Now that we offer four different service lines, we’re not so attractive to people around the country that may want to operate their own Backyard Lifeguards. There is huge demand for services like ours in other metro areas that have a long swim season and many backyard pools, like Atlanta, Dallas, Louisville, etc. We get asked often about franchise opportunities. That’s in our plans, but we may have to break it into smaller parts. Many would-be franchise owners want to offer just one thing. The most requested is the ability to provide lifeguards for backyard pool parties.

Appreciate you sharing that. What else should we know about what you do?
When I was a teenager, I planned on lifeguarding until I got a “real” job. I never thought this would one day BE my “real” job. But now, I am a 50-year old career lifeguard in a field dominated by youth. I love being a lifeguard. I’m proud of it. When people ask what I do, that’s what I say. I’m a lifeguard. Sometimes I get strange looks, given my age. Some people may presume that I got stuck in a young person’s job. But I took on leadership roles so I could lead young people to do great work and to take it seriously. They are good at lifeguarding not in spite of their youth, but BECAUSE of it.

Lifeguarding teaches young people to assert themselves, enforce rules, take charge of serious situations, stay calm in emergencies, value fitness and healthy lifestyle choices that help them stay strong, attentive, and alert. It is a great first step toward careers in public service, health care, education, management, fitness, etc. It needs people to stay in the field a few years longer to mentor those up and coming young professionals. When I train lifeguards and lifeguard instructors, my husband always says, “You never know who among them is the next you.” That’s really powerful.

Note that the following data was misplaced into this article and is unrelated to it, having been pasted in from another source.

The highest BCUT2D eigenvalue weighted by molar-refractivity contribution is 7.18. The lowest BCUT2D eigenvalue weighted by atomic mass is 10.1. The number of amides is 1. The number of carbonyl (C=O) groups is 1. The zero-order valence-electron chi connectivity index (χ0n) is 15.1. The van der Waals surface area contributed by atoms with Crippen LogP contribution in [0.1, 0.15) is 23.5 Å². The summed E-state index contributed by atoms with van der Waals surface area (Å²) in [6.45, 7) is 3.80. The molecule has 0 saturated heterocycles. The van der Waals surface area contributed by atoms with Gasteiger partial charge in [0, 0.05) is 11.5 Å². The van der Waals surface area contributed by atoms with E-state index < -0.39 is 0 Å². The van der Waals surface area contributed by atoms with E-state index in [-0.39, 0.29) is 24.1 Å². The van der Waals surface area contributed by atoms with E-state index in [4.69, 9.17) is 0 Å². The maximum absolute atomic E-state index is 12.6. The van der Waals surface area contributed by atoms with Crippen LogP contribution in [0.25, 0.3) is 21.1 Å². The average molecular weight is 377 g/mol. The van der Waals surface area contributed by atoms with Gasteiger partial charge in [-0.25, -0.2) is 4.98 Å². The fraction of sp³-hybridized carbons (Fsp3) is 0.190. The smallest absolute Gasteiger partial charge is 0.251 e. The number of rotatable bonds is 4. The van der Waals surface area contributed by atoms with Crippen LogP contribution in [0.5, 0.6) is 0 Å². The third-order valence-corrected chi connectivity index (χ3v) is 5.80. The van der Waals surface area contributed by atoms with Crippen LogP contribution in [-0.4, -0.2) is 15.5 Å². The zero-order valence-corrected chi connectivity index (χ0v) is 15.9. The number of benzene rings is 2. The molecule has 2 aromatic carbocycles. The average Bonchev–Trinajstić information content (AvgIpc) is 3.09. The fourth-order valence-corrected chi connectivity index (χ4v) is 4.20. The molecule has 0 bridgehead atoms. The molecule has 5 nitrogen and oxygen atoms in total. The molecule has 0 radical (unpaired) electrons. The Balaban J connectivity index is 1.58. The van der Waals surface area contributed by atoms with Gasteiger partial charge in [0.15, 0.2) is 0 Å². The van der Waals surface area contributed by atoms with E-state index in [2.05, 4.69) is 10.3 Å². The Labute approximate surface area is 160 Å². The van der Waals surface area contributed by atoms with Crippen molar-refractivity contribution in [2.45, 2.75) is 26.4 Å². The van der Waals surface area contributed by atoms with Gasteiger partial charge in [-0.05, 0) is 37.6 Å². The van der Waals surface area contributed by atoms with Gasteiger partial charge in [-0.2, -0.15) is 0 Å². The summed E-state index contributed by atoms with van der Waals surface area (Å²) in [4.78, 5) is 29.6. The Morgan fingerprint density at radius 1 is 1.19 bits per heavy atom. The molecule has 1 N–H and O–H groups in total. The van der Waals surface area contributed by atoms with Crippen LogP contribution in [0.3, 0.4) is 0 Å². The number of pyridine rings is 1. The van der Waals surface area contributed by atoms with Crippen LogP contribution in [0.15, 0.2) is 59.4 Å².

As a professional, and I think the same is true of my company as well, I am known for being extremely organized, thorough, and attentive to detail. We deliver high-quality lifeguarding services to places that don’t normally have them. For some, we far exceed their expectations. For others, they have no expectations. For example, many home pool owners don’t engage with community lifeguards because they don’t go to a community pool. So they think, wow, having lifeguards really gave me peace of mind. For the event manager or open-water swimmer, lifeguards have expertise in an inherently dangerous environment that makes people nervous. I like that we are a calming and trusted presence for the people and organizations that engage our services.

What does success mean to you?
Well, that’s easy. Even on our worst day, when nothing goes as planned, if we can say that nobody died on our watch, then we’re a success. Our work is to ensure that every family that comes to enjoy the water does so safely and goes home whole. That is what we do. We prevent and protect. We recognize and respond to dangerous situations and intervene before they worsen. We perform countless acts that the public would barely notice because they are not demonstratively “heroic”.

People sometimes don’t want to mentally go there to think that someone could actually NOT SURVIVE, especially when most people set out to do some water activity they expect will be fun. But the US drowning rates are staggering. There are an average of ten fatal drownings every day. That’s some 4,000 a year. For each of those, another 5-10 nonfatal drownings (20-40,000) are treated in hospitals, some with permanent injury. Drowning is the leading cause of accidental death for children ages 1 to 4. And 23% of child drownings occur at a pool party. So we’re happy to be making a difference there.

Just the chance to educate people on that–in a school presentation, in wrongful death litigation, in an article like this one, or even after blowing a whistle to point out a hazard or correct unsafe behavior–I hope each interaction, no matter how small, advances a person’s understanding of the risks of drowning and inspires them to make safe and informed choices for themselves and those for whom they are responsible.